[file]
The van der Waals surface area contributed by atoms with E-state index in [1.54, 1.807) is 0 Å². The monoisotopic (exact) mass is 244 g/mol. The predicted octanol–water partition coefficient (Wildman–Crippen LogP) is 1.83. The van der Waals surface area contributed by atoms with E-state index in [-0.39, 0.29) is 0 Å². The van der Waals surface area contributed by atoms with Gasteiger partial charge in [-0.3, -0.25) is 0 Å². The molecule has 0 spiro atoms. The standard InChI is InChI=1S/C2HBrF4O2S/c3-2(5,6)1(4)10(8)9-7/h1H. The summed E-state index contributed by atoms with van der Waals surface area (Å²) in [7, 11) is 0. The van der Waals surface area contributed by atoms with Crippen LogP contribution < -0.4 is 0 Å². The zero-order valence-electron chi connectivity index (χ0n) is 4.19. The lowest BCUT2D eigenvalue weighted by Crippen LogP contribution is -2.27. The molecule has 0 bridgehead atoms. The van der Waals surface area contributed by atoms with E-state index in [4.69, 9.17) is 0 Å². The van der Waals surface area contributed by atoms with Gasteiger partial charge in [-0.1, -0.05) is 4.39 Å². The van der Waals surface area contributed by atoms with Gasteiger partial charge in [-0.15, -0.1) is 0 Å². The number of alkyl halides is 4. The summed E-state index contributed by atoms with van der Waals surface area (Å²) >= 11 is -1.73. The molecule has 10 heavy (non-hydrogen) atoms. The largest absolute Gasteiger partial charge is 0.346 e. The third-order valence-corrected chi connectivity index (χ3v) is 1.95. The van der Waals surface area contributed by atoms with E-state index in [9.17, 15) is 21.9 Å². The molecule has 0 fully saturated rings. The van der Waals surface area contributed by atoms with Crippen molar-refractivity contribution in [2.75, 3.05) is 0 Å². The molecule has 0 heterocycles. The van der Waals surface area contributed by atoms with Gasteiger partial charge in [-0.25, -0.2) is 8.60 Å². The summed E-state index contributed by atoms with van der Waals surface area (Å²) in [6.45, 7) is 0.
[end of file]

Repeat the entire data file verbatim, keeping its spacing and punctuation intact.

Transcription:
The van der Waals surface area contributed by atoms with E-state index in [1.54, 1.807) is 0 Å². The monoisotopic (exact) mass is 244 g/mol. The predicted octanol–water partition coefficient (Wildman–Crippen LogP) is 1.83. The van der Waals surface area contributed by atoms with E-state index in [-0.39, 0.29) is 0 Å². The van der Waals surface area contributed by atoms with Gasteiger partial charge in [-0.3, -0.25) is 0 Å². The molecule has 0 spiro atoms. The standard InChI is InChI=1S/C2HBrF4O2S/c3-2(5,6)1(4)10(8)9-7/h1H. The summed E-state index contributed by atoms with van der Waals surface area (Å²) in [7, 11) is 0. The van der Waals surface area contributed by atoms with Crippen LogP contribution < -0.4 is 0 Å². The zero-order valence-electron chi connectivity index (χ0n) is 4.19. The lowest BCUT2D eigenvalue weighted by Crippen LogP contribution is -2.27. The molecule has 0 bridgehead atoms. The van der Waals surface area contributed by atoms with E-state index in [4.69, 9.17) is 0 Å². The van der Waals surface area contributed by atoms with Gasteiger partial charge in [-0.1, -0.05) is 4.39 Å². The van der Waals surface area contributed by atoms with Gasteiger partial charge in [-0.15, -0.1) is 0 Å². The number of alkyl halides is 4. The summed E-state index contributed by atoms with van der Waals surface area (Å²) >= 11 is -1.73. The molecule has 10 heavy (non-hydrogen) atoms. The largest absolute Gasteiger partial charge is 0.346 e. The third-order valence-corrected chi connectivity index (χ3v) is 1.95. The van der Waals surface area contributed by atoms with E-state index in [9.17, 15) is 21.9 Å². The molecule has 0 fully saturated rings. The van der Waals surface area contributed by atoms with Crippen molar-refractivity contribution in [2.75, 3.05) is 0 Å². The molecule has 0 heterocycles. The van der Waals surface area contributed by atoms with Gasteiger partial charge in [-0.25, -0.2) is 8.60 Å². The summed E-state index contributed by atoms with van der Waals surface area (Å²) in [6.45, 7) is 0.